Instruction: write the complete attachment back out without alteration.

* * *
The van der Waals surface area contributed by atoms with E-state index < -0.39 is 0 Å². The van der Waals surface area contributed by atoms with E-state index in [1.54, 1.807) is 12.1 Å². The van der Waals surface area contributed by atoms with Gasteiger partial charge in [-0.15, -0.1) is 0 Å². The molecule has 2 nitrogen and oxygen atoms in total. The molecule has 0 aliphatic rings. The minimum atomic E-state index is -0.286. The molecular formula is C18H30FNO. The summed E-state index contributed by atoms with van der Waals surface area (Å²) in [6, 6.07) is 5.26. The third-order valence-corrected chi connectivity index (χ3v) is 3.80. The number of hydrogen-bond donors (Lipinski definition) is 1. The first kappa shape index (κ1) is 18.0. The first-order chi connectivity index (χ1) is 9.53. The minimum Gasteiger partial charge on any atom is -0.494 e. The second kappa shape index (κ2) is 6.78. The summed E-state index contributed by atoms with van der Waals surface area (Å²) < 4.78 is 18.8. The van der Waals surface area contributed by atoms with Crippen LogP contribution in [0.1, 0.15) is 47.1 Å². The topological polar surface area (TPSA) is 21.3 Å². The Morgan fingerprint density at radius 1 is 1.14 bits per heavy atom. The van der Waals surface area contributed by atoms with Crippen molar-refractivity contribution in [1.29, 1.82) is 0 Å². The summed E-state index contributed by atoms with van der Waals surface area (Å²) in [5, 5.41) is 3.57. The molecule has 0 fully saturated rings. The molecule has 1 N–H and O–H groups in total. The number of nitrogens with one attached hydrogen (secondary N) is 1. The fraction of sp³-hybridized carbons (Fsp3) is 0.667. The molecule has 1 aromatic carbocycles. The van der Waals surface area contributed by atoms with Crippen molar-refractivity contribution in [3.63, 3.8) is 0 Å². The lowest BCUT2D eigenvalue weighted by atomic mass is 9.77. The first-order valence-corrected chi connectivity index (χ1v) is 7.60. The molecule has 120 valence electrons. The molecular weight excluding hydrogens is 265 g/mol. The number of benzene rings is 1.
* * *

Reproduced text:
The van der Waals surface area contributed by atoms with E-state index < -0.39 is 0 Å². The van der Waals surface area contributed by atoms with E-state index in [1.54, 1.807) is 12.1 Å². The van der Waals surface area contributed by atoms with Gasteiger partial charge in [-0.15, -0.1) is 0 Å². The molecule has 2 nitrogen and oxygen atoms in total. The molecule has 0 aliphatic rings. The minimum atomic E-state index is -0.286. The molecular formula is C18H30FNO. The summed E-state index contributed by atoms with van der Waals surface area (Å²) in [6, 6.07) is 5.26. The third-order valence-corrected chi connectivity index (χ3v) is 3.80. The number of hydrogen-bond donors (Lipinski definition) is 1. The first kappa shape index (κ1) is 18.0. The first-order chi connectivity index (χ1) is 9.53. The minimum Gasteiger partial charge on any atom is -0.494 e. The second kappa shape index (κ2) is 6.78. The summed E-state index contributed by atoms with van der Waals surface area (Å²) < 4.78 is 18.8. The van der Waals surface area contributed by atoms with Crippen LogP contribution in [0.1, 0.15) is 47.1 Å². The topological polar surface area (TPSA) is 21.3 Å². The Morgan fingerprint density at radius 1 is 1.14 bits per heavy atom. The van der Waals surface area contributed by atoms with Crippen molar-refractivity contribution in [1.29, 1.82) is 0 Å². The summed E-state index contributed by atoms with van der Waals surface area (Å²) in [5, 5.41) is 3.57. The molecule has 0 fully saturated rings. The molecule has 1 N–H and O–H groups in total. The number of nitrogens with one attached hydrogen (secondary N) is 1. The fraction of sp³-hybridized carbons (Fsp3) is 0.667. The molecule has 1 aromatic carbocycles. The van der Waals surface area contributed by atoms with Crippen molar-refractivity contribution in [3.63, 3.8) is 0 Å². The lowest BCUT2D eigenvalue weighted by atomic mass is 9.77. The first-order valence-corrected chi connectivity index (χ1v) is 7.60. The molecule has 120 valence electrons. The molecular weight excluding hydrogens is 265 g/mol. The number of benzene rings is 1.